FOR anyone with links to Britain there has been precious little of which to be proud in the last few years; certainly, since the 2016 Brexit referendum. The English component of the Union has been in the grip of right-wing populist myths about past, present and future that have dragged the whole nation backwards. One of the exponents of Brexit, the Conservative MP Jacob Rees-Mogg, a man who dresses and behaves like an undertaker, is often referred to as the ‘member for the eighteenth century’ an apt description of both his appearance and the Brexit cause. But it has been his political boss, Boris Johnson, who has been the more destructive force.

Yet, on a recent red-letter day, Monday 19 June, Johnson was dealt a severe, probably terminal, blow to his political career. The House of Commons privileges committee found that Johnson when prime minister had lied deliberately and persistently about the flouting of Covid-19 regulations at 10 Downing Street; then lied again at the committee’s hearings; denigrated the committee, its chair and members; and prematurely leaked its findings. In resigning his seat in a blaze of indignant Trumpian rhetoric, he called the work of the committee a witch hunt by a kangaroo court. These contemptuous remarks may have earned Johnson complete exclusion from parliament on top of a ninety-day suspension, the latter now symbolic but nonetheless salutary.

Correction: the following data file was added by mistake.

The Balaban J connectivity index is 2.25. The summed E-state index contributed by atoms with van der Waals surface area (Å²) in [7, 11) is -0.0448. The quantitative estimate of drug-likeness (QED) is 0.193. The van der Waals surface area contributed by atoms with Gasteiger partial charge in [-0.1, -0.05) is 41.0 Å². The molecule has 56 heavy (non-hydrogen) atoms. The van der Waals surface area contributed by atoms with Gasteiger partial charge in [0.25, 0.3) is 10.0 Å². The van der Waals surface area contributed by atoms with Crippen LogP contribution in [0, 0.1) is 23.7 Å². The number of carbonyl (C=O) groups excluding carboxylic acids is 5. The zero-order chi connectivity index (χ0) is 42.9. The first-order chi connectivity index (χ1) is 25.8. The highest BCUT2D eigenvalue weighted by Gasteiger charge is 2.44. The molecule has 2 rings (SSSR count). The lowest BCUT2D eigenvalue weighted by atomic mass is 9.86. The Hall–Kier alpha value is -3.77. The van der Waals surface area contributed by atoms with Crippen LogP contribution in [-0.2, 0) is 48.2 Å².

When it came to the parliamentary debate and vote on the report, only seven MPs rejected it although there were significant abstentions and absences. It was heartening to hear senior members of government and Johnson’s party such as Theresa May and Penny Mordaunt supporting the report and denouncing the behaviour of a serial liar. This was a moment to celebrate, but it failed to address the question why Johnson had enjoyed such a long career in their party as an unreliable egoist who once registered a (juvenile) ambition to be ‘king of the world’.

In Johnson’s defence it might be said that he is a grossly amoral, narcissist individual who cannot separate truth from fiction and does not appreciate that he is lying. That should automatically disqualify him from any sort of public office at any level. But it ticks many of the boxes of right-wing populism. It is promoted by glib salesmen armed with advertising slogans, not serious politicians. And there is no doubt that Johnson has his supporters in the darker recesses of the English National, formerly called the Conservative, Party. They appreciate the ideological and moral vacuum represented by Johnson and the anti-establishment message he fills it with.

There is a theory that Johnson appeals as a clown and a bit of a lad, enhanced by the deliberate disheveled appearance, that gains traction in the nod-nod, wink-wink culture of golf club and other bars. And many Britons are nervous about and suspicious of intellect, seriousness and effort: that’s something for lowly foreigners because the British always somehow muddle through owing to those innate and superior qualities that are a complete mystery to everyone else. The parliamentary vote may have put a brake on that.